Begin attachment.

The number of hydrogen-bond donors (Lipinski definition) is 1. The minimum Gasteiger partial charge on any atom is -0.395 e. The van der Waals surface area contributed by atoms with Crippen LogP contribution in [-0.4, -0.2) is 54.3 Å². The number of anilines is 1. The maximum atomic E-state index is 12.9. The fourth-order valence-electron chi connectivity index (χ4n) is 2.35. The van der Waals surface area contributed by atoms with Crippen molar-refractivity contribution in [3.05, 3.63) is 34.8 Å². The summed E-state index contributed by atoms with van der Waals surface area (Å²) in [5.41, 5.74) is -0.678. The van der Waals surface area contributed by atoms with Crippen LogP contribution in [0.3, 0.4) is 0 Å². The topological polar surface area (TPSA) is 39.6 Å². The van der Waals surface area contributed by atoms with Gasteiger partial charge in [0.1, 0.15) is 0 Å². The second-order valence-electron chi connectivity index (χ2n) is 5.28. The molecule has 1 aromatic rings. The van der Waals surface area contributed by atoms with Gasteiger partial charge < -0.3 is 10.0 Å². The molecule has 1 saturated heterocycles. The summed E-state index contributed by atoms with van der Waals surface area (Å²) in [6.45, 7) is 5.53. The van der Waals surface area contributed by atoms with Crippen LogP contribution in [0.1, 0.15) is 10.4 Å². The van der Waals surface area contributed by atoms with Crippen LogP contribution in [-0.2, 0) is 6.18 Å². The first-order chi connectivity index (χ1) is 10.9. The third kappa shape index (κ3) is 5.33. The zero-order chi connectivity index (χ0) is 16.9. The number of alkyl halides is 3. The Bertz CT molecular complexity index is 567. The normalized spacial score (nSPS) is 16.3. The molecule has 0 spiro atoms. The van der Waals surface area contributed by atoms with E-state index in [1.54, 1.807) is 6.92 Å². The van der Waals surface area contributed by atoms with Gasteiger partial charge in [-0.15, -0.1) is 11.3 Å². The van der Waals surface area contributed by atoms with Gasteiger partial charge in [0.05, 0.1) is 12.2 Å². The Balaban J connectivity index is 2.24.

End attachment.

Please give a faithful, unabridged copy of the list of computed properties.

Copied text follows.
The number of hydrogen-bond donors (Lipinski definition) is 1. The minimum Gasteiger partial charge on any atom is -0.395 e. The van der Waals surface area contributed by atoms with Crippen LogP contribution in [-0.4, -0.2) is 54.3 Å². The number of anilines is 1. The maximum atomic E-state index is 12.9. The fourth-order valence-electron chi connectivity index (χ4n) is 2.35. The van der Waals surface area contributed by atoms with Crippen molar-refractivity contribution in [3.05, 3.63) is 34.8 Å². The summed E-state index contributed by atoms with van der Waals surface area (Å²) in [5.41, 5.74) is -0.678. The van der Waals surface area contributed by atoms with Crippen LogP contribution in [0.3, 0.4) is 0 Å². The topological polar surface area (TPSA) is 39.6 Å². The van der Waals surface area contributed by atoms with Gasteiger partial charge in [0.1, 0.15) is 0 Å². The second-order valence-electron chi connectivity index (χ2n) is 5.28. The molecule has 1 aromatic rings. The van der Waals surface area contributed by atoms with Gasteiger partial charge < -0.3 is 10.0 Å². The molecule has 1 saturated heterocycles. The summed E-state index contributed by atoms with van der Waals surface area (Å²) in [6.45, 7) is 5.53. The van der Waals surface area contributed by atoms with Crippen LogP contribution in [0.1, 0.15) is 10.4 Å². The van der Waals surface area contributed by atoms with Crippen LogP contribution in [-0.2, 0) is 6.18 Å². The first-order chi connectivity index (χ1) is 10.9. The third kappa shape index (κ3) is 5.33. The zero-order chi connectivity index (χ0) is 16.9. The number of alkyl halides is 3. The Bertz CT molecular complexity index is 567. The normalized spacial score (nSPS) is 16.3. The molecule has 0 spiro atoms. The van der Waals surface area contributed by atoms with E-state index in [1.54, 1.807) is 6.92 Å². The van der Waals surface area contributed by atoms with Gasteiger partial charge in [-0.15, -0.1) is 11.3 Å². The van der Waals surface area contributed by atoms with Gasteiger partial charge in [0.05, 0.1) is 12.2 Å². The Balaban J connectivity index is 2.24.